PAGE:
Scaling means lots of different things to different people, and it's one of the most commonly misunderstood things in software.
When a programmer says "scaling" - they might mean "making the code more available or perform faster". When a product owner means scaling, they might mean "scaling the business model", when sales say scaling they might mean "can we onboard thousands of users right now" and when a technical manager says scaling, they might mean "how many people can I meaningfully have working on this codebase".
Most software doesn't need to scale technically. Most software doesn't really have high volume traffic problems. For the majority of people, vendor provided autoscaling (think Azure App Services autoscale, or AWS Elastic beanstalk, or Heroku) are more than enough, set a memory and CPU scale out threshold and let the platform do it for you. The same goes for K8S, albeit with more operational complexity.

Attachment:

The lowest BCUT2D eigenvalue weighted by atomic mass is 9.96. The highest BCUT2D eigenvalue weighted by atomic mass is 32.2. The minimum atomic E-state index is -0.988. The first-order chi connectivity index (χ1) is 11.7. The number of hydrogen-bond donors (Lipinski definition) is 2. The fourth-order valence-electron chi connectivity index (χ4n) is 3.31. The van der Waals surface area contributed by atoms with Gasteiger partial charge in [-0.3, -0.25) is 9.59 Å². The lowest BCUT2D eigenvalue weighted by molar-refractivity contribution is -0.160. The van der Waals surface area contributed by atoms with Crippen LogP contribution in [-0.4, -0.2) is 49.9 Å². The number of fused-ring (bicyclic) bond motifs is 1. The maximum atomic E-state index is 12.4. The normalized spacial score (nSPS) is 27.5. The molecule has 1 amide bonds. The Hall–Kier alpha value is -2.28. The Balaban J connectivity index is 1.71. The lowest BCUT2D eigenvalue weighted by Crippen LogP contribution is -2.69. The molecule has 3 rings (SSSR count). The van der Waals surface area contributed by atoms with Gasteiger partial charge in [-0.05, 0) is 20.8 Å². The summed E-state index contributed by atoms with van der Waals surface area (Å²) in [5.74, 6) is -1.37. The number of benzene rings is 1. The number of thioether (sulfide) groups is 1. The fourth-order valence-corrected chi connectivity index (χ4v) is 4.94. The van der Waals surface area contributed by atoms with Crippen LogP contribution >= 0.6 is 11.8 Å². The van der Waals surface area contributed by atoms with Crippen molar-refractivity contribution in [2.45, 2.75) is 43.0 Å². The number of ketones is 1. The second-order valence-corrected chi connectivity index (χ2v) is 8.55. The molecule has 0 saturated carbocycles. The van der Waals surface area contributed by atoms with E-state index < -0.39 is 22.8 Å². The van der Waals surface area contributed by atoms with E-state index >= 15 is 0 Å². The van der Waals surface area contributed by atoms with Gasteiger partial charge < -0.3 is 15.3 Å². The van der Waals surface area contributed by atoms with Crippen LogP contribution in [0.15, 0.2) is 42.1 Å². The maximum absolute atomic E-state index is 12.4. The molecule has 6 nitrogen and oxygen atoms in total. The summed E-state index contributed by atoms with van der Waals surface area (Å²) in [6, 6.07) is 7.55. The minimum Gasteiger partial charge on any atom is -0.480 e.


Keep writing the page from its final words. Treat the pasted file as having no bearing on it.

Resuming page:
The more difficult form of scaling from a software perspective is scaling concurrent contributors - and this is all related to the size of your codebase, how well compartmentalised it is, and how well it avoids change hot-spots (files that get changed in every commit are scary files).
Then the even more difficult form of scaling (yes! more difficult than the technical one!) is scaling your operational processes around user onboarding.
So while "scaling is mostly commoditised" in todays managed cloud platforms, all the knock on effects of maintenance, support and human factors are an equal sized hurdle to just adding more computers to a piece of software.
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